Within its first 30 days in office, a Fine Gael Government will establish a UHI COMMISSION, which will include representatives from all of the major stakeholders in the health service. Its primary task will be to build a consensus (A consensus? From the people who have the health service the way it is today. Wasn’t that what we paid benchmarking for?) around the practical measures that need to be taken to prepare the health system for UHI. One of the keys to success for any insurance system is strong regulation. The Regulator will be answerable to the Minister and the Oireachtas.

Fine Gael proposes to introduce the Dutch model of UHI in Ireland, with mandatory health insurance for everyone, to be chosen from a selection of providers. The Netherlands spends only slightly more than us on health on a per capita basis, but is ranked number 1 in Europe for quality and Number 2 for value for money (Source: European Health Consumer Index 2008).

The Dutch system of UHI has strict community rating and an obligation to cover, which means that insurance companies will not be able to discriminate against anybody on the basis of age, sex, medical history, etc. This will be underpinned by a system of Risk Equalisation, which will compensate insurers for covering higher risk, higher cost patients. The insurance model will also address mental health. (Just wait until you try to get 18 year olds to pay for compulsory health insurance. The Stealth Health Tax?) 

Under UHI, everyone will receive a package of free GP care, paid for by some rebalancing of the tax system (Whoa there Bessy! “Rebalancing?” That sure sounds like a good ole fashioned tax increase right there!), and significant savings (Ah, the magic that is “significant savings”, the magic bullet of every manifesto, up there with “efficiencies” and “cutting waste”) as the insurance companies bring down costs. There will, in addition, be significant savings in administration. At the moment, Ireland has two administrative systems for health – one public (the HSE) and one private (the insurance companies) – resulting in enormous duplication and waste. Over time, these two systems will become one, run by the insurance companies. As a result, the number of administrative staff employed in the HSE will likely fall by at least 5,000, as its role becomes more focused on long term care, public health, etc. (Wow. That’s gutsy. 5000 job cuts. If Labour let them.)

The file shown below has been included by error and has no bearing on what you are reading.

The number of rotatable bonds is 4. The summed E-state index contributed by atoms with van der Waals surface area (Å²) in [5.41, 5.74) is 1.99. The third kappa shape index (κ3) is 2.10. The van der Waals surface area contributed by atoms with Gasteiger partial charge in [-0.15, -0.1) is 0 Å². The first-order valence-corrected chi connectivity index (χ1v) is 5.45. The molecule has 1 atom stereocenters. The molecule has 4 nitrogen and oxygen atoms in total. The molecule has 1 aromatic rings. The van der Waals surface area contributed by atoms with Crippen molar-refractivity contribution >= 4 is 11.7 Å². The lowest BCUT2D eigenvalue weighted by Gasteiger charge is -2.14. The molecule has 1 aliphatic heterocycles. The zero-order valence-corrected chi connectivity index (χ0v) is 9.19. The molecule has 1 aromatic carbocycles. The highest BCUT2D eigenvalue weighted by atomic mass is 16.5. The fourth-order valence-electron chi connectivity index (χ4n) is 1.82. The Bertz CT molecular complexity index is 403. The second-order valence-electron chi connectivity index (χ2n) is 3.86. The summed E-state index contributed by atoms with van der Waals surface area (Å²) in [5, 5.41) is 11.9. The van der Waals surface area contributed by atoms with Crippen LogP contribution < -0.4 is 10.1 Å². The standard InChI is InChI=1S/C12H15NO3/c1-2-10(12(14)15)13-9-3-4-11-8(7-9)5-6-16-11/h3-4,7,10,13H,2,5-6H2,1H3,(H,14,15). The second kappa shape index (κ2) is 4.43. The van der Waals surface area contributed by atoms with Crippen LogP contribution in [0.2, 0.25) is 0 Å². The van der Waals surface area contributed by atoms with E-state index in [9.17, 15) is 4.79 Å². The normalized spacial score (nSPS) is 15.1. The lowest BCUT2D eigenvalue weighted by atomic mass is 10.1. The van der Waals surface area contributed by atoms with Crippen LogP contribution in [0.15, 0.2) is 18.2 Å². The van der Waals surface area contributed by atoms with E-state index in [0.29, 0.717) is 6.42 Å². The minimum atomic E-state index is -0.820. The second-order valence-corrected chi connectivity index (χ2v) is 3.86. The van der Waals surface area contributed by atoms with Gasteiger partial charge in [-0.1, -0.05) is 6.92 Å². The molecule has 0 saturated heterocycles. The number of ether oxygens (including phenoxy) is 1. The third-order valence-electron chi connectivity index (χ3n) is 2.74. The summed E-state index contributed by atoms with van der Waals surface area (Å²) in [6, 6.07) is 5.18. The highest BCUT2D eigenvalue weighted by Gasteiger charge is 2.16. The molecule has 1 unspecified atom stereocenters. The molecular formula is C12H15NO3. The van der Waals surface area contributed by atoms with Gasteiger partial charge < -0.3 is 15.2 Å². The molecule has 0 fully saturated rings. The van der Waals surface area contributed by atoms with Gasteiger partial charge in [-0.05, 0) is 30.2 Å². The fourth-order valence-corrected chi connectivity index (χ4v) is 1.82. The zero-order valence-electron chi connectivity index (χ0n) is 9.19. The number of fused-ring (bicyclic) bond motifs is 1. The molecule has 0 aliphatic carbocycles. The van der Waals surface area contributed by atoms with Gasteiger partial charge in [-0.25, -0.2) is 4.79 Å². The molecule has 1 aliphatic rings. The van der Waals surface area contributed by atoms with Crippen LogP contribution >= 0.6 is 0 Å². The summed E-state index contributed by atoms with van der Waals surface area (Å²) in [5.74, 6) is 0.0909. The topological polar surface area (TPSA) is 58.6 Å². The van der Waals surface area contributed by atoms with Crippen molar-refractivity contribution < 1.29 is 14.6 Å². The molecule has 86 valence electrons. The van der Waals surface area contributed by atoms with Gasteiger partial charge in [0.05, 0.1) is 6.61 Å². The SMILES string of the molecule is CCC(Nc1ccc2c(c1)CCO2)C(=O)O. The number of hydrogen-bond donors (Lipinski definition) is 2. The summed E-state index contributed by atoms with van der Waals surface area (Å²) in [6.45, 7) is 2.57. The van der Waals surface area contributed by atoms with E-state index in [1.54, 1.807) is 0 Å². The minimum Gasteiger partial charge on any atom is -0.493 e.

UHI will require the insurance industry in Ireland to play a much greater role in negotiating contracts with hospitals and other providers, and in driving innovation, than has been the case to date. Fine Gael will not introduce UHI until it is certain that the insurance companies are capable of taking on the expanded role required of them. A Fine Gael Government will encourage insurance companies from other European countries, who have experience of implementing social insurance models, to enter the Irish market.”

There’s some good stuff here, it has to be said. But it relies an awful lot of FG facing down its own backbenchers, the vested interests with the health service and the Labour party. Maybe I’m being unfair, but backbone has never been an FG thing.

2 Comments

Keith
Apr 29, 2009 at 9:05 am

In fairness, it’s basically a photocopy of the Labour health policy that’s been in place since the 2002 General Election (and which FG fought tooth and nail to stop being a joint policy in the 2007 GE).


 
Daniel Sullivan
Nov 4, 2009 at 12:48 pm

Keith, the FG policy in 2002 was also for universal health insurance and broadly similar to the Labour policy at the time.